Keith Barany,
Founder and chuckle monkey
  • [email protected]
  • 818-634-6320
  • Deb Graham,
    partner and responsible adult
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  • Jerry Seinfeld recently sparked a lively debate with his assertion that college audiences are too PC, and that performing for them is no longer worthwhile. Actually, this was true as early as the 90's (if not earlier). But a few recent on-campus experiences have convinced me that PC is not the threat it once was to a great, on-campus, comedy event. Here are some 'insider' points that should be part of this national discussion: 

     

     

     

    The way MOST mainstream college students LOVE their politically-incorrect comedy, is...fully-caffeinated. What they hate are timid approaches to being politically incorrect. Black club audiences work the same way. When a white comic tiptoes around them, with liberal empathy, he soon finds himself dead in the water. But if a white boy "goes after them" with assertiveness and mockery (to "keep it real") he'll generate strong, supportive laughs.

     

    In my experience, millenial audiences hurl the racist/sexist accusation more ironically than their boomers/Gens X & Y counterparts. Sure, they were raised on PC, but because of the times they were born into, they see concerns about racism and sexism as "so 2009". So when they hurl those highly-charged accusations, they often do so without any of the shaming, historically associated with such words. If they accuse you...call them on it. They'll buckle. Comedians deal with all types of overreactions. This is just one. My advice to comedians: Don't bring intensity to your 'correction', because they didn't.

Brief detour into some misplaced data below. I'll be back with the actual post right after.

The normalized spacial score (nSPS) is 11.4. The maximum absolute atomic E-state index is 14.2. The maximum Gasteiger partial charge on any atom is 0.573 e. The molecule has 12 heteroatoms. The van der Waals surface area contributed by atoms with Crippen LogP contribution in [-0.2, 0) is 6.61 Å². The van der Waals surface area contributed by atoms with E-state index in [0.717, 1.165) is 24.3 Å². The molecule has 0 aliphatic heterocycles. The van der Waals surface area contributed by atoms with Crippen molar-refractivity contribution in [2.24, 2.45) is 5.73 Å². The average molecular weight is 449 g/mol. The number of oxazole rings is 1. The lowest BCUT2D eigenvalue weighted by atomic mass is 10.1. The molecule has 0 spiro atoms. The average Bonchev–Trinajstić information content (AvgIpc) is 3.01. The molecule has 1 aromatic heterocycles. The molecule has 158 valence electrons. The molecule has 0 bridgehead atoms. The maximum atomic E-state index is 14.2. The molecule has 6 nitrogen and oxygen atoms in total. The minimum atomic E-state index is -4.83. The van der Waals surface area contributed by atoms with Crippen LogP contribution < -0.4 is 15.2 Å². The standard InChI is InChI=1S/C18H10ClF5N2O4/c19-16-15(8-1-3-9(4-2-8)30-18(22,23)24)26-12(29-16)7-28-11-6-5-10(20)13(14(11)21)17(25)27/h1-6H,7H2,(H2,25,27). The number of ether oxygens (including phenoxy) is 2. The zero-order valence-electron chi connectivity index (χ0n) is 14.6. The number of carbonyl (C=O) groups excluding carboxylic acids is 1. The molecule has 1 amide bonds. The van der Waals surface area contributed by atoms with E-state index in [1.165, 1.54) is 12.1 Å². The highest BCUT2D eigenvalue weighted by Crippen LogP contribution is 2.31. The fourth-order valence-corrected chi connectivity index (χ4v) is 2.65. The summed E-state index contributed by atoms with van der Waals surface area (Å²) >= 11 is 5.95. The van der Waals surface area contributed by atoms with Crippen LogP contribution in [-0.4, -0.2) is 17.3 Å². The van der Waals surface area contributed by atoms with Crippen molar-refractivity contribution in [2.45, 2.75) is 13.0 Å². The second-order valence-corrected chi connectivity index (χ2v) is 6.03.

To comedians, most college gigs are public venue shows. In most cases, outsiders are allowed to attend as long as they buy tickets. But a college student (often times without wheels) feels the same proprietary nature toward a show on his/her campus, just as an Elks brother feels about a show at his lodge. And so requiring a certain tone for a show feels like a justifiable request. If you agree that a college gig is a private group booking, then the students’ expectations are not any different than a church administrator asking a comic to "refrain from dropping F-bombs". Communities have a right to protect the tone of the community they're striving to build. If the comic (or representative) addresses those expectations in advance, much of the problem will disappear.

     

    Comedians who pursue fame are strong-willed and therefore disinclined to ever think they are wrong. And it's understandable. They’re doing a highly-skilled and super-difficult job while being criticized by people who've never done the job (or at least never successfully). An artist's assertiveness and strength of character are a big part of their success. So they're not going to readily reflect on their own part in the mismatch-especially when so many other more tolerant/less controlling groups love what they do!

     

    Unlike canvas, clay or poetry...comedy is an interactive art form where the audience/patrons have direct access to the artist and the unfinished work. The audience may not affect how the joke is told (though that would be a foolishly resistant approach by the comic, but they certainly CAN affect whether a comedian seeks out that flavor of audience ever again.

     

    Respecting freedom means knowing when something is a personal assault and knowing when it is something you can walk away from (i.e., turn off or tune out). The most important thing is that adults make proportional responses. If a campus wants to issue a preemptive policy outlawing edgy comedy, that's their right and any comedian told in advance of the booking must honor their code or not take the gig. But if a comedian is already booked and if that same campus proclaims they are for freedom of speech, then students are wrong to boo (or behave in any other tyrannical way) just because someone disagrees with them or (more likely) has information they don't yet have.

     

    Lastly, anyone easily offended should also consider that safe comedy is usually terrible and rarely more than an inch deep. Sure, some comedians can be transcendently strong without edge. But most 'edgeless' comics have nowhere else to stand but in the "corny field". So, take caution, you thought police...if you felt that 'edgy' comedy was painful...wait ‘til you sit through 60 minutes of olde-timey yuks. Yeesh!

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